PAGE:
A GM spokesman declined to comment. GM had been expected to close plants because of struggling sales.
Unifor, Canada’s largest private sector union, said in a prepared statement that it does not have complete details of Monday’s announcement, but it has been informed that there is no product allocated to the Oshawa plant past December 2019.
“Based on commitments made during 2016 contract negotiations, Unifor does not accept this announcement and is immediately calling on GM to live up to the spirit of that agreement,” the union said in a statement on its website.
“Unifor is scheduled to hold a discussion with General Motors (Monday) and will provide further comment following the meeting.”
Oshawa Mayor John Henry said he had not spoken to anyone from GM. Jennifer French, who represents Oshawa in the provincial legislature, said she finds the news “gravely concerning.”
“If GM Canada is indeed turning its back on 100 years of industry and community — abandoning workers and families in Oshawa — then this is a callous decision that must be fought,” she said in a statement.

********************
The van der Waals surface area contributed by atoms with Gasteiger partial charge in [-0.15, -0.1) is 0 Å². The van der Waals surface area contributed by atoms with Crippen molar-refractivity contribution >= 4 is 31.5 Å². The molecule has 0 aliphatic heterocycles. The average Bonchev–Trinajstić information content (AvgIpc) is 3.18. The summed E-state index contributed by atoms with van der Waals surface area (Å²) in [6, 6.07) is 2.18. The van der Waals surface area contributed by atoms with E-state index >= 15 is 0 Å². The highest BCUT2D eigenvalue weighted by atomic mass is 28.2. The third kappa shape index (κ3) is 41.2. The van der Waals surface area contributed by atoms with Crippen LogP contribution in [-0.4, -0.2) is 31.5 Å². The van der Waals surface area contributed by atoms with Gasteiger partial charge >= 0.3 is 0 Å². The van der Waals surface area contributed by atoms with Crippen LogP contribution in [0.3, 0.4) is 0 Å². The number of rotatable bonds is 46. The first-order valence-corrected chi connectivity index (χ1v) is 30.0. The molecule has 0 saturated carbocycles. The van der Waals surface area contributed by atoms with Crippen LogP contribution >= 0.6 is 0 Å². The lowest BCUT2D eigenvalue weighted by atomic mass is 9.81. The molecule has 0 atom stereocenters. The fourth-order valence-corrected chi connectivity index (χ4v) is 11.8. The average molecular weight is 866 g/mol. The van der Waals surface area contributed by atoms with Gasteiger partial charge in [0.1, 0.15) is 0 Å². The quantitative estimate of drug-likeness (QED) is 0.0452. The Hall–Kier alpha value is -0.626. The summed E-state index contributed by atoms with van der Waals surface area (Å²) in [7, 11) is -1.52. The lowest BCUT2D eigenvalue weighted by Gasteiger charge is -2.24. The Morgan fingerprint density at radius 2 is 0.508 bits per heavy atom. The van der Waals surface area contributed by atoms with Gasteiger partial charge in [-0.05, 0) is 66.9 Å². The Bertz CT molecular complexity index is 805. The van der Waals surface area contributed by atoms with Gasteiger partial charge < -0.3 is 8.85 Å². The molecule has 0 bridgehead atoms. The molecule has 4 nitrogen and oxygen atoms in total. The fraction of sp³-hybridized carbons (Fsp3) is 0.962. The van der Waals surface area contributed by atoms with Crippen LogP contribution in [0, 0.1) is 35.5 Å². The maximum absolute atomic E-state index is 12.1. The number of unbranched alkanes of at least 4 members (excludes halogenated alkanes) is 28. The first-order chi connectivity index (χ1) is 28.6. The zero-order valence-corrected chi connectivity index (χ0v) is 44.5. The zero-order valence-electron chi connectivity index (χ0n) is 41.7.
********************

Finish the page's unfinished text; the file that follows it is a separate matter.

By TOM KRISHER and ROB GILLIES/Associated Press

Posted by The NON-Conformist

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Is the Air Coming Out of Housing Bubble 2.0?

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Peter Schiff put it pretty bluntly in a podcast last week. We don’t have a booming economy. We have bubbles. And it looks like the air is starting to come out of some of those bubbles. We see signs of trouble, particularly in interest rate-sensitive sectors such as real estate. As just one example, home sales in California have hit the lowest level in a decade. And it’s not just California. We’re seeing declines in many of the “most splendid housing bubbles” in America. Even more troubling is that we’re seeing these tremors and interest rates aren’t historically high.

Yet.

But they are rising quickly. According to an article in Wolf Street, they may soon hit 6% and that could be the real tipping point.